Star says that he was the most unsuccessful emperor in all that long line, with genius for doing the wrong thing from pious motives, so she learned more from him than any other; he made every mistake in the book.
pious = highly moral or religious
DefinitionGenerally this sense of pious means:
religious or highly moral
Word Statistics
Book1 use
Library2 uses in 10 avg bks
SAT®*top 1000
1st useChapter 18
Web Links
polygamy
1 use
Or didn't turn me loose—Center has no rule against polygamy.
polygamy = the practice of being married to more than one person at the same time
Word Statistics
Book1 use
Library1 use in 10 avg bks
1st useChapter 18
Web Links
pragmatic
2 uses
She can find ways, not lie to you in words—and hurt Her conscience not at all because She hasn't any. Just Wisdom, utterly pragmatic.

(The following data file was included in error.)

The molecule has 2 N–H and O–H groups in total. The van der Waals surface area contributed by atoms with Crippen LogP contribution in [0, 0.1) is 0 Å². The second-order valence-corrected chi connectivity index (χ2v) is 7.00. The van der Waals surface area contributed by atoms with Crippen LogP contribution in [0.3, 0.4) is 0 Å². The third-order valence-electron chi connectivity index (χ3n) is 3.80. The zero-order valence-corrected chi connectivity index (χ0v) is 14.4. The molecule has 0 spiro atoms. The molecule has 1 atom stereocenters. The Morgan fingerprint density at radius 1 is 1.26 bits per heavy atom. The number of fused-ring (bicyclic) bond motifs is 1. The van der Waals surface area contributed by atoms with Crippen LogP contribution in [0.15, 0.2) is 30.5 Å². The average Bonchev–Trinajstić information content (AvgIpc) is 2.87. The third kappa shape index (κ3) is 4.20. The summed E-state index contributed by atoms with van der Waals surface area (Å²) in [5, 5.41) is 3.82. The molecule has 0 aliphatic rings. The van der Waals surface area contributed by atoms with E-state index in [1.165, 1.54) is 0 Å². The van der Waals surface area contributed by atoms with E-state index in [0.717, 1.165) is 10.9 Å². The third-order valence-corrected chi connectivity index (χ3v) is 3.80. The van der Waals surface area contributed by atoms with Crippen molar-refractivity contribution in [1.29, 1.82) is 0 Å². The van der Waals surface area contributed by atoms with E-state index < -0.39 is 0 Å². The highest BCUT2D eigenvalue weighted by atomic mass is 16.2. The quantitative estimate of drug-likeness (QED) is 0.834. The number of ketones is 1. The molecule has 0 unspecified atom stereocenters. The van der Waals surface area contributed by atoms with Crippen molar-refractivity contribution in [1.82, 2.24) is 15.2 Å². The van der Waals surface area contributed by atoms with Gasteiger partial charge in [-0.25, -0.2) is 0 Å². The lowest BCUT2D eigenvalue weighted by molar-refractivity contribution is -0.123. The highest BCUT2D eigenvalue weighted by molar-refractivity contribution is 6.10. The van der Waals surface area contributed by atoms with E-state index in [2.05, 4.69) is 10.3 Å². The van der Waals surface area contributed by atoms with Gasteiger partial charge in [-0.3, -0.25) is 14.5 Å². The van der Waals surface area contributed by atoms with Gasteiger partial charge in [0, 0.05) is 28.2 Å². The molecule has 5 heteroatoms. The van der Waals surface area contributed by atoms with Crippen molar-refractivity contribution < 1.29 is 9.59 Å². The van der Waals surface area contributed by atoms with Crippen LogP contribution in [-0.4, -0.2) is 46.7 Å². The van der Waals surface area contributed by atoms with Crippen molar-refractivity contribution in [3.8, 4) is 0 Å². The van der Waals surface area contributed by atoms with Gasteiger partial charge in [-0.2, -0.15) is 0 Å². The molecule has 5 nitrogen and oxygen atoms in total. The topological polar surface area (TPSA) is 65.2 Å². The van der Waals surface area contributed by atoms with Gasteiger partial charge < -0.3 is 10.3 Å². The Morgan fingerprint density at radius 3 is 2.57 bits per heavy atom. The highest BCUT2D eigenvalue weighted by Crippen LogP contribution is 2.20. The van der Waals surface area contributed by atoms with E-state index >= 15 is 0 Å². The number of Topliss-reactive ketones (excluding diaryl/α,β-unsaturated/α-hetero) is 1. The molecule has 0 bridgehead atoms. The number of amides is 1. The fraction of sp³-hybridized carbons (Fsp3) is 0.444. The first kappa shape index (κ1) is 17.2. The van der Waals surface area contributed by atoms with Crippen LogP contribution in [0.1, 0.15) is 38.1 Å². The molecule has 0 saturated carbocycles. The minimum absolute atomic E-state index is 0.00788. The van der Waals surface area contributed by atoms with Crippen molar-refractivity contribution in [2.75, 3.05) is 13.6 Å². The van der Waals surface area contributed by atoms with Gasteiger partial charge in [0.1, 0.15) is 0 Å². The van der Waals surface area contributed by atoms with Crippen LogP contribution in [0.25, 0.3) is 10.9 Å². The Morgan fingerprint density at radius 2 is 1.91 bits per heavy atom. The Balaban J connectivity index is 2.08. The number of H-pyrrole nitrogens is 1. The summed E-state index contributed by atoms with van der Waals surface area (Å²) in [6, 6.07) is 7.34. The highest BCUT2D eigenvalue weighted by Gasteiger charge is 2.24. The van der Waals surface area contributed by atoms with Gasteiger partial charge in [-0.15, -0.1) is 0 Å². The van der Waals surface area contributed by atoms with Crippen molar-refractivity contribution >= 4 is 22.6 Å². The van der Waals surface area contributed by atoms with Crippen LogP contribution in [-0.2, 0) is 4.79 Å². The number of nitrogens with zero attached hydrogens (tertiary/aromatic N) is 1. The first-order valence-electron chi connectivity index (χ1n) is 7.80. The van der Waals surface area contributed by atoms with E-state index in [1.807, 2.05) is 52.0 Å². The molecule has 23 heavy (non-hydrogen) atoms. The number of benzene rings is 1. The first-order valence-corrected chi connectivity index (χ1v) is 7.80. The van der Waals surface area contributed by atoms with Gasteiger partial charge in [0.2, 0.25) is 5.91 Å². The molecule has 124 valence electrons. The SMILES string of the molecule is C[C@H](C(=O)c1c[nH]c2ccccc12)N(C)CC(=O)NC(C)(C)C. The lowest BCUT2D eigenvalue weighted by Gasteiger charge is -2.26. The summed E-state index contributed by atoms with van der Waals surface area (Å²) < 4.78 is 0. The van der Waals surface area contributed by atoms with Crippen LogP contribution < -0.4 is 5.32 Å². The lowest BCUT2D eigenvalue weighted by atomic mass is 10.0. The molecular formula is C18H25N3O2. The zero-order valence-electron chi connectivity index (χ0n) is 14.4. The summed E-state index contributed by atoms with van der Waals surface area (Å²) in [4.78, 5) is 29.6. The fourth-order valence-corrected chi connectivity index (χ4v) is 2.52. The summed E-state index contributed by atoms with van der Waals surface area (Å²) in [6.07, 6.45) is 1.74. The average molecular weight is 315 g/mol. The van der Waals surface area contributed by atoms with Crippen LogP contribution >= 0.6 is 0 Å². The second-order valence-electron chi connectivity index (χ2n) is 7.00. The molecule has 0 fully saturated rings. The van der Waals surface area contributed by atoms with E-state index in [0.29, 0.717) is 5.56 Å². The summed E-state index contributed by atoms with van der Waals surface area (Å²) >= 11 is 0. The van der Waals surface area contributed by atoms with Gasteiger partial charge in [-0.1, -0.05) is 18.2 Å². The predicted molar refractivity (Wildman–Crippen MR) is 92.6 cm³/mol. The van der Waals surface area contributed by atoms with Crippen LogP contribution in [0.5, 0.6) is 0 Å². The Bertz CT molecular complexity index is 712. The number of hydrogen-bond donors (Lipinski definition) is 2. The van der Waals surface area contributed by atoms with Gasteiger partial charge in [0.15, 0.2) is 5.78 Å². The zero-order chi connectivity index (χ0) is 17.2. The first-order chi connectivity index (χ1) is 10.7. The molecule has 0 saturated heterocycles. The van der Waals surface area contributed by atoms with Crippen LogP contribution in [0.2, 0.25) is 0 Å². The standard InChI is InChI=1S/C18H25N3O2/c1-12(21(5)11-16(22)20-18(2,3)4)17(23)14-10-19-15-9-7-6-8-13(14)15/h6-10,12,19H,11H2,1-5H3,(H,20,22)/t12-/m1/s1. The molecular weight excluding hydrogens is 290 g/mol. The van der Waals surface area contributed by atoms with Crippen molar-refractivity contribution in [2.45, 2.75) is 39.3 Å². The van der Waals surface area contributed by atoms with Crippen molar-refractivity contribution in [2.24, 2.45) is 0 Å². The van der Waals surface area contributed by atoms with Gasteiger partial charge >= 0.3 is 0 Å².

pragmatic = concerned with practical matters
DefinitionGenerally pragmatic means:
concerned with practical matters — especially where quick results and/or practical experience triumph over theory
Word Statistics
Book2 uses
Library2 uses in 10 avg bks
SAT®*top 500
1st useChapter 1
Web Links
rectify
1 use
He had the honor to inform me that, in cooperation with the Veterans of Foreign Wars, he had submitted a group of special bills to correct injustices resulting from failure to classify correctly persons who were "war orphans," that the bills had passed under consent, and that he was happy to say that one affecting me allowed me to my twenty-seventh birthday to complete my education inasmuch as my twenty-third birthday had passed before the error was rectified.
rectified = corrected
DefinitionGenerally this sense of rectify means:
correct, fix, or make right
Word Statistics
Book1 use
Library1 use in 10 avg bks
1st useChapter 21
Web Links
tedious
3 uses
We left almost at once, going out the "front" way and had no trouble, no illusions, no traps, nothing but the fact that the "true path" was long and tedious.
tedious = boring or monotonous
DefinitionGenerally tedious means:
boring — especially because something goes on too long or without variation
Word Statistics
Book3 uses
Library6 uses in 10 avg bks
1st useChapter 16
Web Links